Minds in the Cave
At the Institute for Theoretical Physics at UC Santa Barbara, where I shot these images, I learned that physicists work only on blackboards (not whiteboards). Throughout this building, designed by Michael Graves, blackboards can be found in the lounge, in hallways, the library and even outdoors in the courtyard. Blackboards have always appealed to me for their range of tonality, the deep black sheen of a pristine board, the highly contrasting strokes of chalk, and the murky smokiness of erasures upon erasures.
As I photographed these visually interesting formulas I was struck by the salient characteristics of one particular indoor setting. In the late afternoon the sunlight pours through the glass doors nullifying the blackness of the slate and setting up a tension between the inside, where the hard-working scientists labor at their tasks, and the beckoning world of sun and beach just beyond.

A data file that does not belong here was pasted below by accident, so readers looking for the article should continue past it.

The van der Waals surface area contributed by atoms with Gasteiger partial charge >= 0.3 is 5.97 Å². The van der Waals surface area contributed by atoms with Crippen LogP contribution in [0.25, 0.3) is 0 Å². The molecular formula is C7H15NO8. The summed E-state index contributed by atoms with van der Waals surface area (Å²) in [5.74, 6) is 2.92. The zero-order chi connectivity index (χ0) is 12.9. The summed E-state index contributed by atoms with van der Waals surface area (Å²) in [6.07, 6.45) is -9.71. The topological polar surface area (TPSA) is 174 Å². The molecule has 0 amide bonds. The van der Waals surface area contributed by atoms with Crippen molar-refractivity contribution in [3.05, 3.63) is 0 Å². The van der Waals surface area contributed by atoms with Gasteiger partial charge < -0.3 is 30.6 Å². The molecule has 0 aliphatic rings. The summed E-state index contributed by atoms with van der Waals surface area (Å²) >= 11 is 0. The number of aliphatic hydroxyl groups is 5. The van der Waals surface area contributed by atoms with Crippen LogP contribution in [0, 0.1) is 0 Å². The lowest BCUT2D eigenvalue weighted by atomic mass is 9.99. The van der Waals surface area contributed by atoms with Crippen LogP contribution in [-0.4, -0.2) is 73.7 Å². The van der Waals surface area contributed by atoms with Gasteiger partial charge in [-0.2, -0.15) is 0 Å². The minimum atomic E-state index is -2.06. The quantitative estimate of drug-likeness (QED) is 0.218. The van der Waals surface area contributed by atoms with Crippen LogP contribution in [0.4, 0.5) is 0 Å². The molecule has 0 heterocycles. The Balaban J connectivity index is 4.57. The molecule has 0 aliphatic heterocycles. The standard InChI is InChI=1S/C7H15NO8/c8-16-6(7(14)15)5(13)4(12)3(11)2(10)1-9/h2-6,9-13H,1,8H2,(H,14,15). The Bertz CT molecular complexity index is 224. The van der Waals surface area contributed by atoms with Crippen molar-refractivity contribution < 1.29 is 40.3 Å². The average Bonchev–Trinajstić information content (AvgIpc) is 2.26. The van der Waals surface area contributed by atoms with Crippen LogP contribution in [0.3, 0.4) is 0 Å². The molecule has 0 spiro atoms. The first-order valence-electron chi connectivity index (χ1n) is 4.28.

This heightened sense of the contrast between the inside and the outside reminded me of early humans painting on cave walls with potent symbols of a world they are trying to understand. In the same way these present-day scholars shun the outdoors and immerse themselves in formulas, chalking their thoughts on a slate chalkboard.
I work with B&W 120mm film to produce a silver-gelatin print. This print is scanned to create a digital file to which I add, at times, a little color corresponding to the brilliant Crayola chalk, which the scientists often use.